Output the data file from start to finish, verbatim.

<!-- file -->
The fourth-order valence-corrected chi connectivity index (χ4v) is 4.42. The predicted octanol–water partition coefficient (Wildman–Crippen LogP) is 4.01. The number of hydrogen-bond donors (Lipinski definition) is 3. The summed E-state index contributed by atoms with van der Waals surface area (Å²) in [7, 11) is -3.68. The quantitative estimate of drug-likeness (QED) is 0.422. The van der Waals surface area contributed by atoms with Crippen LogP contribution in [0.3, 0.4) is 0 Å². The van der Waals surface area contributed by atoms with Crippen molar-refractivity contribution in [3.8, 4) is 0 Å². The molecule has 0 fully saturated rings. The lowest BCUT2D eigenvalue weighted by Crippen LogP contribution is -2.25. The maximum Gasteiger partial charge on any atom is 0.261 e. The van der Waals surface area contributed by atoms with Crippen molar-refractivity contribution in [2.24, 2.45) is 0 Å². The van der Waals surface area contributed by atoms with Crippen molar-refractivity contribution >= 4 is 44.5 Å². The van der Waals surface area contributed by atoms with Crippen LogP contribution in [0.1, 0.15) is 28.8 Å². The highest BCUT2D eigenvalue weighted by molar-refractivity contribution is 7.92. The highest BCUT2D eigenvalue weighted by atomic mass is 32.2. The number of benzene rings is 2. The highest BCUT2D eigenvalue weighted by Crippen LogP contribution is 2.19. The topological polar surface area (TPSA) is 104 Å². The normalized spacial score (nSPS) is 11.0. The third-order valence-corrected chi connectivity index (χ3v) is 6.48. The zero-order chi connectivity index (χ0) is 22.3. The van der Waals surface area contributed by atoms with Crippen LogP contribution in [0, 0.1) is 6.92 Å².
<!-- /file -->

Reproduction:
The fourth-order valence-corrected chi connectivity index (χ4v) is 4.42. The predicted octanol–water partition coefficient (Wildman–Crippen LogP) is 4.01. The number of hydrogen-bond donors (Lipinski definition) is 3. The summed E-state index contributed by atoms with van der Waals surface area (Å²) in [7, 11) is -3.68. The quantitative estimate of drug-likeness (QED) is 0.422. The van der Waals surface area contributed by atoms with Crippen LogP contribution in [0.3, 0.4) is 0 Å². The van der Waals surface area contributed by atoms with Crippen molar-refractivity contribution in [3.8, 4) is 0 Å². The molecule has 0 fully saturated rings. The lowest BCUT2D eigenvalue weighted by Crippen LogP contribution is -2.25. The maximum Gasteiger partial charge on any atom is 0.261 e. The van der Waals surface area contributed by atoms with Crippen molar-refractivity contribution in [2.24, 2.45) is 0 Å². The van der Waals surface area contributed by atoms with Crippen molar-refractivity contribution >= 4 is 44.5 Å². The van der Waals surface area contributed by atoms with Crippen LogP contribution in [0.1, 0.15) is 28.8 Å². The highest BCUT2D eigenvalue weighted by molar-refractivity contribution is 7.92. The highest BCUT2D eigenvalue weighted by atomic mass is 32.2. The number of benzene rings is 2. The highest BCUT2D eigenvalue weighted by Crippen LogP contribution is 2.19. The topological polar surface area (TPSA) is 104 Å². The normalized spacial score (nSPS) is 11.0. The third-order valence-corrected chi connectivity index (χ3v) is 6.48. The zero-order chi connectivity index (χ0) is 22.3. The van der Waals surface area contributed by atoms with Crippen LogP contribution in [0, 0.1) is 6.92 Å².